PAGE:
Saturday, 14 May 2011

Musings on the Three-Act Structure

So in my 20th Century Boys I made reference to the Hollywood three-act structure, and it got me thinking. Because, when it comes to writing, I’d be loathe to assert that the Hollywood formula is the pinnacle of writing, I’ve been thinking about what films successfully go with something different.

No Country for Old Men
  - The Coen Brothers are quite good at this as a whole. It's been too long since I saw Fargo or The Big Lebowski to comment, but NCfOM is a terrific example. For much of it's time on-screen, it seems to be more or less typcial thriller with a western taste to it. Everyone talks with that deep south parlance, but otherwise it is a thriller about a man being chased by a cold and ruthless killer. At his home a detective tries to work out what happened, why this man is chasing them and who else is involved. But what is actually happens in this story is that the old sheriff is main character here, and it is his story we are following. Thus when we get to the third arc, suddenly it's all change and all of the pay-offs are wrong and the film's final scene is, well, unexpected. There's a couple of fake arcs in here, but this is a very unconventionally structured story.

Pulp Fiction - Pretty much all of Tarantino's films have convention breaking structures too, and Pulp Fiction is the easiest and most obivous one. We see our heroes' journeys in the wrong order, and getting resolutions before and after journeys. If you've seen the movie, this one is pretty self-explanatory really.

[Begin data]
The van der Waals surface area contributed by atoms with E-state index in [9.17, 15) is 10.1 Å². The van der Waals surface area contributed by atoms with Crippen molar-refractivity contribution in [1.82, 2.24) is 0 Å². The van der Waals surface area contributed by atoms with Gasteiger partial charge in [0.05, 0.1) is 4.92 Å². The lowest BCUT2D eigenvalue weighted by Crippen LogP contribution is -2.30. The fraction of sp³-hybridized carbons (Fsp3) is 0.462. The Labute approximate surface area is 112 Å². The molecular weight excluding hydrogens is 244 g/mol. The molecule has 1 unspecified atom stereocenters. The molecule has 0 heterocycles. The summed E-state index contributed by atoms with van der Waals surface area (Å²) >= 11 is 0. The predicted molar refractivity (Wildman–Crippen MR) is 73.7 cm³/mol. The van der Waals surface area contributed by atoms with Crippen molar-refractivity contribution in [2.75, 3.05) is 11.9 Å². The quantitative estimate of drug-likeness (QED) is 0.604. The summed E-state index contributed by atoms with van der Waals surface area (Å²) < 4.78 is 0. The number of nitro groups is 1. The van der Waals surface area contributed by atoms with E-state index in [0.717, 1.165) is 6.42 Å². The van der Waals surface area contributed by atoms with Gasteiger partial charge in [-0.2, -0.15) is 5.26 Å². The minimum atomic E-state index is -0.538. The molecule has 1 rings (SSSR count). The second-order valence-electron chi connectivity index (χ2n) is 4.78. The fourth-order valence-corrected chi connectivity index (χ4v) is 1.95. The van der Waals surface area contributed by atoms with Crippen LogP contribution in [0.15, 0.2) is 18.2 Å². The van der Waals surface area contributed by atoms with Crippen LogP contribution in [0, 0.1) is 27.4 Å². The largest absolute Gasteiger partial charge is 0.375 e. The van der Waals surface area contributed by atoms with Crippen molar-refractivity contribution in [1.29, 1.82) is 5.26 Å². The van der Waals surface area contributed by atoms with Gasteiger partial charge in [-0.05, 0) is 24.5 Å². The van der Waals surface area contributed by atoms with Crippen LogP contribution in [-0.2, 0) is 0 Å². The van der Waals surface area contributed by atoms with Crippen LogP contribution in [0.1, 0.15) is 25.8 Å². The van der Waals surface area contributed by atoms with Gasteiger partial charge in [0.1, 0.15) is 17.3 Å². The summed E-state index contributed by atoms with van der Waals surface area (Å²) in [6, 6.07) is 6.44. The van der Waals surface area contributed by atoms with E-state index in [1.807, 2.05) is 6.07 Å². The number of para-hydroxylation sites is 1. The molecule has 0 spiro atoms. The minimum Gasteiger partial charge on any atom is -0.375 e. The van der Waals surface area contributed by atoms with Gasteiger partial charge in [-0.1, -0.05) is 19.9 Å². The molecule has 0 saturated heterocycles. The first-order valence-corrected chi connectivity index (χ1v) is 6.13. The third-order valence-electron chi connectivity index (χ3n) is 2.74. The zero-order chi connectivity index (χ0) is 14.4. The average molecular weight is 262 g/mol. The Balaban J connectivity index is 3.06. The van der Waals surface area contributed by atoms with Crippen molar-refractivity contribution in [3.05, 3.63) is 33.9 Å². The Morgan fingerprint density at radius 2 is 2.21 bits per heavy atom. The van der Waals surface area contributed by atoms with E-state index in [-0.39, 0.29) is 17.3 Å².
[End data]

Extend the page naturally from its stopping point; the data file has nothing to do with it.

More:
And suddenly I'm scrambling for examples. Trainspotting probably does this, but I'd need to rewatch it to refresh my memory. I remember lots of people claiming that Scott Pilgrim Versus the World doesn't follow the three-act structure, despite the fact that I see three very clean cut and obvious acts. Hell, Ramona even changes her hair colour to tell you that a new act has begun.

There is a common trend in writing to embellish the three act structure with a very short fourth act. Only highlight the following text if you've seen Alien, which has a very good example of this: When Ripley has gotten off the mainship, escaped onto that shuttle - there is a cool down, a drop in tension. The movie feels finished. Then it turns out that she can't just escape the alien, she has to defeat it too, because the alien has followed her off the self-destructing main ship. Basically, this establishes that the supposed climax of the movie was misdirection, and now we get to see the real climax. It's fairly common and abide to the the three-act rule pretty hard and fast, so it doesn't really count as breaking out of that structure. Christopher Nolan seems fond of doing this too, what with Inception and The Dark Knight both doing this.

So am I overlooking some obvious ones? Are there any better film examples of unusual structuring? Is this a big gap in my knowledge, or is it rare to see good movies not using the three act structure?

No comments:

Post a Comment